Opera and teenagers: Why opera?

“I have to kill 23 other children on live television to placate my totalitarian government.”
“I fell in love with a girl I just met, but I currently have a girlfriend.”
One is the premise of a teen novel, and the other a famous opera. Surprisingly, it is the first, much more unrealistic, premise (Suzanne Collins’ The Hunger Games trilogy) that has 26 million copies in print, and a movie tie-in which made over $150 million on its first weekend alone. The other is from Richard Strauss’ opera Der Rosenkavalier, the story of an upper-class cougar that graciously releases her boyfriend for a much younger woman. This is set to some of the most beautiful music ever written. To me, it’s obvious which storyline is more realistic and relatable – and yet opera still has a reputation of being foreign and artificial. To me, opera is the perfect art form for teenagers, who want to be simultaneously entertained and feel that they, and they alone, understand the true emotions and angst of a character.

I was first exposed to opera when I heard Escamillo’s aria from Bizet’s Carmen on my Babar the Elephant video, and I was 7 years old at the time. I decided that I liked the music, and forced my parents to buy me a CD of the opera. Of course, I soon became addicted to the art form, because I found the music so much more intense and beautiful than the pop music all of my friends were interested in. And as I grew older, I realized how powerful and therapeutic opera can be, and I can say without exaggeration that I could not live without opera. Live performances, CDs, Youtube videos, LPs, baroque or obscure bel canto or John Adams – I listen to whatever I can get my hands on.

As a result, it should be no surprise that I always try and convince my friends to come with me to performances, and it should also be no surprise that they always say no. Met General Manager Peter Gelb once proudly announced that the average age of his audience had dropped from something like 62 to 57 (I don’t remember the exact numbers, but they were close), so that’s a pretty good indication of how my 17 year-olds visit the opera on a regular basis. And every time I ask a friend to come along, they always say the same thing: “It’s too expensive, it’s archaic, and I won’t understand anything”. Of course, they are viewing opera in a stereotyped, and frankly inaccurate, way. They’re not even using the fat screaming lady excuse – James Valenti once performed Madama Butterfly in Vancouver, and they still refused to come.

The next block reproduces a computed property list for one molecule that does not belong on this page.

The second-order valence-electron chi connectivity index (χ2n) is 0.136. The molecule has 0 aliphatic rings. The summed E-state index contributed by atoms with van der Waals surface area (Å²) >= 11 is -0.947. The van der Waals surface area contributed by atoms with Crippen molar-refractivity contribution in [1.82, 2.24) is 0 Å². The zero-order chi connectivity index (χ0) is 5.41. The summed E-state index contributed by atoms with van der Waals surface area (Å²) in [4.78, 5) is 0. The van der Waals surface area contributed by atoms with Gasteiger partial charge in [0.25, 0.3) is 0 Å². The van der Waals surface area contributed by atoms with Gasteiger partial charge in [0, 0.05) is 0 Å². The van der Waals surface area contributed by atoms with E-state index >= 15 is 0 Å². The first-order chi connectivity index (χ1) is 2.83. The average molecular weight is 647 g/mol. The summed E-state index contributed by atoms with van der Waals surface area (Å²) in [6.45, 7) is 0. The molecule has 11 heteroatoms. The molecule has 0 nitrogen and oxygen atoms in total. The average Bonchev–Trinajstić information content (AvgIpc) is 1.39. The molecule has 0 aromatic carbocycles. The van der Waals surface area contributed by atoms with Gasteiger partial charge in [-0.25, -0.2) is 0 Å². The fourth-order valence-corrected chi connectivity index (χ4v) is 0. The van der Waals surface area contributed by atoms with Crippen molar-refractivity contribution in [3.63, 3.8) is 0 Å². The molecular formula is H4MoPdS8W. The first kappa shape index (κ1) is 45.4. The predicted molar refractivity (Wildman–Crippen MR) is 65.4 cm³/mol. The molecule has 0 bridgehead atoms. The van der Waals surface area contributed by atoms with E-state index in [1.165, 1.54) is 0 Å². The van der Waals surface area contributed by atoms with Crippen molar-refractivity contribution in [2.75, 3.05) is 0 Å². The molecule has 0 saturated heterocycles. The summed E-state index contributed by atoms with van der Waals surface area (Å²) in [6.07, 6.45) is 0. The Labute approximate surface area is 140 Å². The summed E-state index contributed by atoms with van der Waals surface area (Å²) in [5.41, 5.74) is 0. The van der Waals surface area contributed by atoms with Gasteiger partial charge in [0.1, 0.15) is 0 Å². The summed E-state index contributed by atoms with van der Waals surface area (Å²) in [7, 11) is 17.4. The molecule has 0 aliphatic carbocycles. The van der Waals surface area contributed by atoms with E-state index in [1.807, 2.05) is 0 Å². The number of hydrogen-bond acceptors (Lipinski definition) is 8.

Let’s start by getting the cost stereotype out of the way. We are no longer living in the Victorian era where we have to wear top hats and jewels to each performance, and opera is no longer (for some of the audience, at least) purely a social event. Most opera houses, in their attempts to attract young people, offer highly discounted rates and can be bought for under $20. That’s far less than the cheapest seats to a sports game or a pop concert, and let’s see what that $20 pays for in each show – on average, you have a few international star singers, some local singers in smaller roles, a full chorus, a 60-piece orchestra, a conductor, and a bunch of stagehands. Every single one of those people is performing for 3-5 hours each show, all for just $20 – and that doesn’t even include the director, set designer, costume designer, and the administration. Compare that to your $150 pop tickets, where there’s a small band, Lady Gaga lipsyncing to her own recording, and some strobe lights. Now I’ll admit, I like Lady Gaga’s voice and her shows are really quite entertaining. But if it’s a beautiful voice you want, let’s go to an Angela Gheorghiu concert. If you want spectacle, we can go to Zeffirelli’s Turandot, in which every square inch of the stage is covered in gold. If you want a shocking show, just google anything by Calixto Bieito.